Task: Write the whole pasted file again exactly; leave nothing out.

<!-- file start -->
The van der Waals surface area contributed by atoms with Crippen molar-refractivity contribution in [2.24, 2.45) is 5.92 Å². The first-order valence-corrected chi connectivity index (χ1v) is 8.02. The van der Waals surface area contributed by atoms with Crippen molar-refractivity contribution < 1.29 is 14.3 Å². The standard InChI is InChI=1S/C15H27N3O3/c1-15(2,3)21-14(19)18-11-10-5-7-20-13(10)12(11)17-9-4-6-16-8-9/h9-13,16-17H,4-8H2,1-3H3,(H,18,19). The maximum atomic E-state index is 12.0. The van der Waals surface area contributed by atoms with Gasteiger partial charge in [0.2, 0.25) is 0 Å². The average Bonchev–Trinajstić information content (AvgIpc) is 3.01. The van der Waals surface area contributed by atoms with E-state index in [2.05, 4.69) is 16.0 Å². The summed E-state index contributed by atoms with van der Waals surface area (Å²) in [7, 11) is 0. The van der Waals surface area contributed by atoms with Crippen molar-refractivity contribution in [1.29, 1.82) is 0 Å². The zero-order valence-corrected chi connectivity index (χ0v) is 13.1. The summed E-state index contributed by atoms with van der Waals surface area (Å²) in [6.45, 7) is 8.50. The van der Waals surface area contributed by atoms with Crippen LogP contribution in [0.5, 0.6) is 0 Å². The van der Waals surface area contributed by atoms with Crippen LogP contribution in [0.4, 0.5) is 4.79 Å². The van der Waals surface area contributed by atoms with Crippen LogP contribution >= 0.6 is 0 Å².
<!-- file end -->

The van der Waals surface area contributed by atoms with Crippen molar-refractivity contribution in [2.24, 2.45) is 5.92 Å². The first-order valence-corrected chi connectivity index (χ1v) is 8.02. The van der Waals surface area contributed by atoms with Crippen molar-refractivity contribution < 1.29 is 14.3 Å². The standard InChI is InChI=1S/C15H27N3O3/c1-15(2,3)21-14(19)18-11-10-5-7-20-13(10)12(11)17-9-4-6-16-8-9/h9-13,16-17H,4-8H2,1-3H3,(H,18,19). The maximum atomic E-state index is 12.0. The van der Waals surface area contributed by atoms with Gasteiger partial charge in [0.2, 0.25) is 0 Å². The average Bonchev–Trinajstić information content (AvgIpc) is 3.01. The van der Waals surface area contributed by atoms with E-state index in [2.05, 4.69) is 16.0 Å². The summed E-state index contributed by atoms with van der Waals surface area (Å²) in [7, 11) is 0. The van der Waals surface area contributed by atoms with Crippen molar-refractivity contribution in [1.29, 1.82) is 0 Å². The zero-order valence-corrected chi connectivity index (χ0v) is 13.1. The summed E-state index contributed by atoms with van der Waals surface area (Å²) in [6.45, 7) is 8.50. The van der Waals surface area contributed by atoms with Crippen LogP contribution in [0.5, 0.6) is 0 Å². The van der Waals surface area contributed by atoms with Crippen LogP contribution in [0.4, 0.5) is 4.79 Å². The van der Waals surface area contributed by atoms with Crippen LogP contribution >= 0.6 is 0 Å².